SF BAY AREA:
Writing Workshop, Thursday Jan. 15, 2009, 6:30 pm, Not Your Mother's Book Club, Books Inc., Town & Country Village, 855 El Camino Real #74, Palo Alto, CA. Phone: 650-321-0600.
Book Launch Party, Sunday, Jan. 18, 2009, 2 p.m., Bellevue Barnes and Noble, 626 106th Ave. NE, Bellevue, WA. Phone: 425-453-7958.
Teen Writing Workshop, Chai, Naan, and Samosas, Sunday, January 18, 5:00 p.m., Bellevue Regional Library, 1111 110th Ave NE, Bellevue, WA 98004. Phone: 425-450-1765.
Book Launch Party, Sunday, Feb. 8, 2009, 2 p.m., Newtonville Books, 296 Walnut St, Newton, MA 02460. Phone: 617-244-6619.
In an intimate and absorbing drama about a displaced Indian family in the 1970s, Perkins (Monsoon Summer) vividly highlights the conflict between traditional Indian values and feminist ideals. After Asha’s father goes to America in search of a new job, the rest of the family moves from Delhi to Calcutta to live in the more restrictive household headed by her grandmother. As often as she can, Asha escapes to the rooftop to confide her woes to her “secret keeper,” a diary; breaking the rules of the house, she also befriends the son of the family next door, who gazes at her through a window. But their relationship changes irrevocably when tragedy prompts Asha to make a painful sacrifice for the sake of her mother and sister. Readers may not always agree with Asha’s bold decisions, but they will admire her courage and selflessness as she puts her family’s needs before her own. Besides offering insight into Indian culture, Perkins offers a moving portrait of a rebellious teen who relies on ingenuity rather than charm to prove her worth. — Publisher's Weekly
Arranged marriages and the role of women are at the core of this novel set in Calcutta, India, in 1974 and told from the viewpoint of Asha Gupta, 16. With her father seeking work in America, Asha, together with her gorgeous older sister, Reet, and their depressed mother, must move in with relatives, who are not at all welcoming. Unlike Reet, Asha is dismissed as “dark, skinny, flatchested,” with little chance of snaring a good husband, which is all a “good” Bengali girl should do. She keeps quiet about her college dreams except with the boy next door, who paints her portrait when they meet secretly. But as things get worse at home, she must rescue Reet from a horrific arranged marriage. Born in India and raised in the U.S., Perkins knows the traditions; in fact, there is sometimes too much cultural detail. But the plot is full of surprising secrets rooted in the characters’ conflicts and deep connections with each other. The two sisters and their mutual sacrifices are both heartbreaking and hopeful. — Booklist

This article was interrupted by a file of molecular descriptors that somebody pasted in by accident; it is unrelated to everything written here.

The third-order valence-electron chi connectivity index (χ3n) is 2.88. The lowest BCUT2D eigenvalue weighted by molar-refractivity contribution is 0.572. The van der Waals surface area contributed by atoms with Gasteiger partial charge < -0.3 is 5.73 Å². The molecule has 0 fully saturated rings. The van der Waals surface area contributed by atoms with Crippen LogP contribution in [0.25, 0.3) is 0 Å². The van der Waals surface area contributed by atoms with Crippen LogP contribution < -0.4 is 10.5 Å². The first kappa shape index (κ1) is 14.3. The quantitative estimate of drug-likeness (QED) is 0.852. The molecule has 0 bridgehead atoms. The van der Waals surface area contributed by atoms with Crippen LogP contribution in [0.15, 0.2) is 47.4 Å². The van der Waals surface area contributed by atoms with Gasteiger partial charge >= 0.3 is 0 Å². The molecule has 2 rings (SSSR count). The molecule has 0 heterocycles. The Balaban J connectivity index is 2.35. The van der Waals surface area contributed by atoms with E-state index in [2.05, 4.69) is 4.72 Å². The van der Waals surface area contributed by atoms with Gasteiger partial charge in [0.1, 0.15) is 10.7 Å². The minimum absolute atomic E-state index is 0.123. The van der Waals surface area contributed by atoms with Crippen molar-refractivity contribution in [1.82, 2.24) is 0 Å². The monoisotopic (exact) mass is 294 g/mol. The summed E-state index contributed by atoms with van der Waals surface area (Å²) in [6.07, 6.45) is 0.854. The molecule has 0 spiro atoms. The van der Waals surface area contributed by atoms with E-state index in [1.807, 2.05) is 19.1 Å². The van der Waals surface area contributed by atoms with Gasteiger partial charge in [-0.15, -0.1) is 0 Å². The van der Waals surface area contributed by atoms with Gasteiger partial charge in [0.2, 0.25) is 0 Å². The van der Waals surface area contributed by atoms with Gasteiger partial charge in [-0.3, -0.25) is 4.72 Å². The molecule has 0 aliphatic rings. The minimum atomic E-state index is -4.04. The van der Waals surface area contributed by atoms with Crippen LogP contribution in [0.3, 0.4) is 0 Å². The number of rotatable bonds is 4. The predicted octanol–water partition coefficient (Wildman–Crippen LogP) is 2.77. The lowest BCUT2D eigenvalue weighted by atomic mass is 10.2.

Asha would rather be burning bras, studying psychology and playing tennis like Chris Evert (she’s that good). Instead, the 16-year-old, her older sister and her mother are leaving Delhi and heading to her uncle’s house in Calcutta , where they will stay while her engineer father searches for work in New York . Only Asha’s diary, S.K. (Secret Keeper) 1974, and Jay, a young painter next door, know her true feelings when an unexpected tragedy strikes, leaving her at the mercy of a strapped uncle, her mother’s depression and rigid gender expectations. Perkins weaves descriptions of Indian food, clothing, government and customs into Asha’s quest for freedom. Although some references are forced, together they help explain the teen’s startling choices and the price she and her family must pay for a better life in this achingly realistic story. An author’s note adds more details about the time and the changes (e.g., women in the workplace) that have occurred in India since then. Asha’s struggles will enlighten and inspire young women, and encourage them to value their own freedom. — Kirkus
"...This was a beautiful book. (Haven’t I said that already?) But it really was. The family dynamics, with the father gone to America, the mother and two sisters left to live with relatives. The money problems, the Indian culture, it was all so beautifully written and described. However, it was not a romance novel where everyone lives happily every after in their perfect world. It was a novel of family honor and respect, doing what is right even though it may kill you inside. It was beautiful and worth it, but have tissues ready at the end!" — Book Embargo
"...Secret Keeper is filled with funny lines that jump out of the text (really, would the Grimms care if someone Indianized their tales?) and very nearly tear-inducing at the end -- which did not turn out the way I expected. And I'll admit it, I came away just a little bit in love with Asha's cousin Raj. If he gets to come back in a future book, I certainly won't complain." — Archimedes Forgets